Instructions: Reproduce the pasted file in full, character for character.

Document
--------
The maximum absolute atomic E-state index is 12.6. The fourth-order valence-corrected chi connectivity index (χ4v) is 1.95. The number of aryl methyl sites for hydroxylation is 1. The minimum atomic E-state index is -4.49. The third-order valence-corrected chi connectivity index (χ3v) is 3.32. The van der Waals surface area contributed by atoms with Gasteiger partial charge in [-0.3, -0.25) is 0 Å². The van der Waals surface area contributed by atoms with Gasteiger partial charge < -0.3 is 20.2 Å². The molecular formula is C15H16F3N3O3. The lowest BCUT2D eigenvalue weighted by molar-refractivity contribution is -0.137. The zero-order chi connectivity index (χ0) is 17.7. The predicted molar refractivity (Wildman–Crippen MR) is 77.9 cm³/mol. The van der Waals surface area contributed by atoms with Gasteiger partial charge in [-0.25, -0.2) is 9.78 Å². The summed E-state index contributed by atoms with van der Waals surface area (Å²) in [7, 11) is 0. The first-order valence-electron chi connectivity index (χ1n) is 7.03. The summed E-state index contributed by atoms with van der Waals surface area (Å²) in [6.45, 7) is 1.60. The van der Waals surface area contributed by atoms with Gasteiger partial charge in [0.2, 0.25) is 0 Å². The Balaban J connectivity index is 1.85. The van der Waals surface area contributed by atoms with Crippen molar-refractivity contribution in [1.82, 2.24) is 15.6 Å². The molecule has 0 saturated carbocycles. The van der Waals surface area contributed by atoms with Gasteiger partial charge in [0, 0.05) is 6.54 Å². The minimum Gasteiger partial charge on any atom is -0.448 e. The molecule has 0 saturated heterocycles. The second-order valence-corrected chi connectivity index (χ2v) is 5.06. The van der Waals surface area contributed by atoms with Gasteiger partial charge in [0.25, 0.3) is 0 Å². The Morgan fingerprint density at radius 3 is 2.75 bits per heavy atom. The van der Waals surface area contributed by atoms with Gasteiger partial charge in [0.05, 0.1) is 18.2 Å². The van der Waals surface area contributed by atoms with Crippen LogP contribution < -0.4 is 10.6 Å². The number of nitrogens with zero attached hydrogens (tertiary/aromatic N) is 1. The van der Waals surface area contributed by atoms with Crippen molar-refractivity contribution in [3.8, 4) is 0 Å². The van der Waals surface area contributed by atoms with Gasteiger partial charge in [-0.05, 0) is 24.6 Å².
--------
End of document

The maximum absolute atomic E-state index is 12.6. The fourth-order valence-corrected chi connectivity index (χ4v) is 1.95. The number of aryl methyl sites for hydroxylation is 1. The minimum atomic E-state index is -4.49. The third-order valence-corrected chi connectivity index (χ3v) is 3.32. The van der Waals surface area contributed by atoms with Gasteiger partial charge in [-0.3, -0.25) is 0 Å². The van der Waals surface area contributed by atoms with Gasteiger partial charge < -0.3 is 20.2 Å². The molecular formula is C15H16F3N3O3. The lowest BCUT2D eigenvalue weighted by molar-refractivity contribution is -0.137. The zero-order chi connectivity index (χ0) is 17.7. The predicted molar refractivity (Wildman–Crippen MR) is 77.9 cm³/mol. The van der Waals surface area contributed by atoms with Gasteiger partial charge in [-0.25, -0.2) is 9.78 Å². The summed E-state index contributed by atoms with van der Waals surface area (Å²) in [7, 11) is 0. The first-order valence-electron chi connectivity index (χ1n) is 7.03. The summed E-state index contributed by atoms with van der Waals surface area (Å²) in [6.45, 7) is 1.60. The van der Waals surface area contributed by atoms with Gasteiger partial charge in [0.2, 0.25) is 0 Å². The Balaban J connectivity index is 1.85. The van der Waals surface area contributed by atoms with Crippen molar-refractivity contribution in [1.82, 2.24) is 15.6 Å². The molecule has 0 saturated carbocycles. The van der Waals surface area contributed by atoms with Gasteiger partial charge in [0, 0.05) is 6.54 Å². The minimum Gasteiger partial charge on any atom is -0.448 e. The molecule has 0 saturated heterocycles. The second-order valence-corrected chi connectivity index (χ2v) is 5.06. The van der Waals surface area contributed by atoms with Gasteiger partial charge in [0.25, 0.3) is 0 Å². The Morgan fingerprint density at radius 3 is 2.75 bits per heavy atom. The van der Waals surface area contributed by atoms with Gasteiger partial charge in [0.05, 0.1) is 18.2 Å². The van der Waals surface area contributed by atoms with Crippen LogP contribution < -0.4 is 10.6 Å². The number of nitrogens with zero attached hydrogens (tertiary/aromatic N) is 1. The van der Waals surface area contributed by atoms with Crippen molar-refractivity contribution in [3.8, 4) is 0 Å². The van der Waals surface area contributed by atoms with Gasteiger partial charge in [-0.05, 0) is 24.6 Å².